A Shopping and Dining Guide to Westchester’s
By Judith Hausman
Photography by Phil Mansfield
The souvenir T-shirt from the 25th reunion of my class in
a community whose very name evokes images
of mansions, manicured lawns and Mercedes.
But we grew up. Now we know better. We know why our parents, and so many post-war families freed from the cities by cars, parkways and commuter rail, chose to raise their families here. Many of my classmates have come back to this community of six and a half square miles, bordered by Eastchester,
“There’s not one, but three big selling points to living in
There are precious few apartments within the town borders (although there are plenty of co-ops for young professionals and empty nesters just across the border in
The town received national attention for the 1980 murder of Herman Tarnower, better
known as the “Scarsdale Diet Doctor,” by Jean Harris, former headmistress of the
the other side. Current denizens of
NBA David Stern, lawyer Barry Slotnick, opera singer Joe Kaiser and Black Enterprise Magazine publisher Earl G. Graves.
Zoning restrictions ensure that
, 914-723-1308) in the central
Just outside the
, a small park in the center of the Village. The train station and the greenway of the
beyond the tracks border the far side. On the block facing the station, the Zacharias family has run Zachys (
; 914-723-0241), the popular and revered wine and liquor shop since 1944. Son, grandson and other family members have recently remodeled the store and are becoming well known in the fine wines auction business. The well-trained staff will help you with Zachys own label of French table wine in two-liter bottles as graciously as with
Just beyond Zachys is La Dentelliere (
, 914-723-2902), a shop that should delight most any Francophile. I coveted the thick jacquard dish towels, the serving pieces with ProvenÃ§al-patterned handles and other beautiful home accessories. A stroll through the nearby curved arcade leads to the Women’s Exchange (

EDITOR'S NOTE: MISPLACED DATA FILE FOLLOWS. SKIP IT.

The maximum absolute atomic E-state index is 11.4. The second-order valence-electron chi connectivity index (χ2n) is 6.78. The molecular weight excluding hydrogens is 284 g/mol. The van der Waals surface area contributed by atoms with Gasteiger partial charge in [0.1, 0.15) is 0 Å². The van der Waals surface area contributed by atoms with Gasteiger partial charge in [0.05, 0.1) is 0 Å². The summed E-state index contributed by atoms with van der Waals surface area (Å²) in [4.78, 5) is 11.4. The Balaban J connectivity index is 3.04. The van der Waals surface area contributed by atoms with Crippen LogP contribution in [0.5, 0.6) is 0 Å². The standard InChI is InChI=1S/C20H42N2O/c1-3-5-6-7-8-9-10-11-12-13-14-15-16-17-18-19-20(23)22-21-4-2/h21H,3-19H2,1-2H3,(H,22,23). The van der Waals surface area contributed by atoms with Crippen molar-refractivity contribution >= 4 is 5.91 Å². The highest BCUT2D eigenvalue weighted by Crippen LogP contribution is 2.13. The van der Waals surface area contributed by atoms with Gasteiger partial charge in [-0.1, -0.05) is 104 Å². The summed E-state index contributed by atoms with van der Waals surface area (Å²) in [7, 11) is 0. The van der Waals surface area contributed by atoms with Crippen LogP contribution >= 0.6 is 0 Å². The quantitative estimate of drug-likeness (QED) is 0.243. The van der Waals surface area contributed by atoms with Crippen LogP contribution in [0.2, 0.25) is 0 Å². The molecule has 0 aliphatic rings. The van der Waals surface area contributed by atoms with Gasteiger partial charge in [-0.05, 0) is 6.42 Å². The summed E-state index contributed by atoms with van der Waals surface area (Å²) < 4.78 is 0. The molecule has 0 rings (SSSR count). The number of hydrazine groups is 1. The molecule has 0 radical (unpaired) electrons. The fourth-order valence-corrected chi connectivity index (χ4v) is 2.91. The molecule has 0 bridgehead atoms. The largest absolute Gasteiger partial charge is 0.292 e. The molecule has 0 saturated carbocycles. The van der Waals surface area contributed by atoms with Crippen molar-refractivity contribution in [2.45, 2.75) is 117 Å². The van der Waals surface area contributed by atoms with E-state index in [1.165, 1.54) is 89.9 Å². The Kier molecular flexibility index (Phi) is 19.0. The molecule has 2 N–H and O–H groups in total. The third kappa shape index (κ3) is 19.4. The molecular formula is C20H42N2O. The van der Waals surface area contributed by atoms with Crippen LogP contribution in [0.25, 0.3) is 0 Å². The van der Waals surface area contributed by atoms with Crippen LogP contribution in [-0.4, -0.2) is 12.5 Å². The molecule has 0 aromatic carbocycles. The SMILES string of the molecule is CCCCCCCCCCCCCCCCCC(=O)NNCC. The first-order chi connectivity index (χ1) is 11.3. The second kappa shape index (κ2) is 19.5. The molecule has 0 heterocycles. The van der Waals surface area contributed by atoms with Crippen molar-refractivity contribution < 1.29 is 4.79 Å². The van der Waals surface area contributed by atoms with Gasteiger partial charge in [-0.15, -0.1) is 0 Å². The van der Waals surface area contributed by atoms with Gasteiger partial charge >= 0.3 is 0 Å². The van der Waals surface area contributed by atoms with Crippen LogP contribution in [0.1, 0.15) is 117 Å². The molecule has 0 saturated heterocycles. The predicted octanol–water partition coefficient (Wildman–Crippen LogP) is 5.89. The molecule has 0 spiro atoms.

; 914-723-4728). Founded in 1931 as an outlet for women’s handicrafts, the Women’s Exchange offers tea sandwiches—try them, they are a famous treat—and the Exchange’s collection of hand-knit baby sweaters is precious. When I was a child, their hand-smocked dresses were my favorite for birthday parties. A few shops away is the Dark Horse (
, 914-722-2599) for unusual home and garden dÃ©cor. You’ll find English country, French tapestries, pieces with an Asian flair (love the high back empress-style black lacquer chairs), even items with a hint of contemporary. “It’s a fun mix of old world meets new,” declares manager Cynthia Battf. “And new pieces are coming in every day.”
Because the town is so family oriented, you would also expect some exceptional toy stores.
, 914-723-4396); I even saw a miniature, working washing machine there! Fast-track kids learn while they play games from Learning Express (
, 914-723-3700) across the street. On the other side of town, Big Top (
, 914-723-1244) on
has long been a reliable source for Barbie supplies, squirt guns or plastic animals.
Upscale is an understatement when it comes to the seriously elegant shops for women’s clothes in the village. Pamela Robbins (
, 914-472-4033) outfits many of
, 914-722-0185) across the street is also pricey—and grown-up. “Their pants are staples—you can wear them for ten years,” testifies Irene Stahl, local realtor at Julia B. Fee. Great Stuff (
, 914-723-0504) carries Harari and other designers of original, flowing garments for style-conscious women. Footstock (
, 914-722-4846) next door carries my kind of comfortable shoes: Dansko, Mephisto and more. For a great selection of bathing suits, you can’t beat
Men will not be left out on this shopping trip. Rothman’s (
, 914-713-0300) will supply those new gray flannels easily, as well as hip new designer duds. If he finishes his purchases before you do, there are a number of well-reputed and exciting jewelry shops nearby, such as Holsten Jewelers (5 Harwood Court, 914-472-4554), Wilson & Son (18 Chase Road, 914-723-0327), Sam Lehr (28 Harwood Court, 914-472-8158) and Daniele Trissi (14-16 Spencer Place, 914-723-4500) to pick up a sparkly surprise.
Time for a nibble? Parkway Cafe (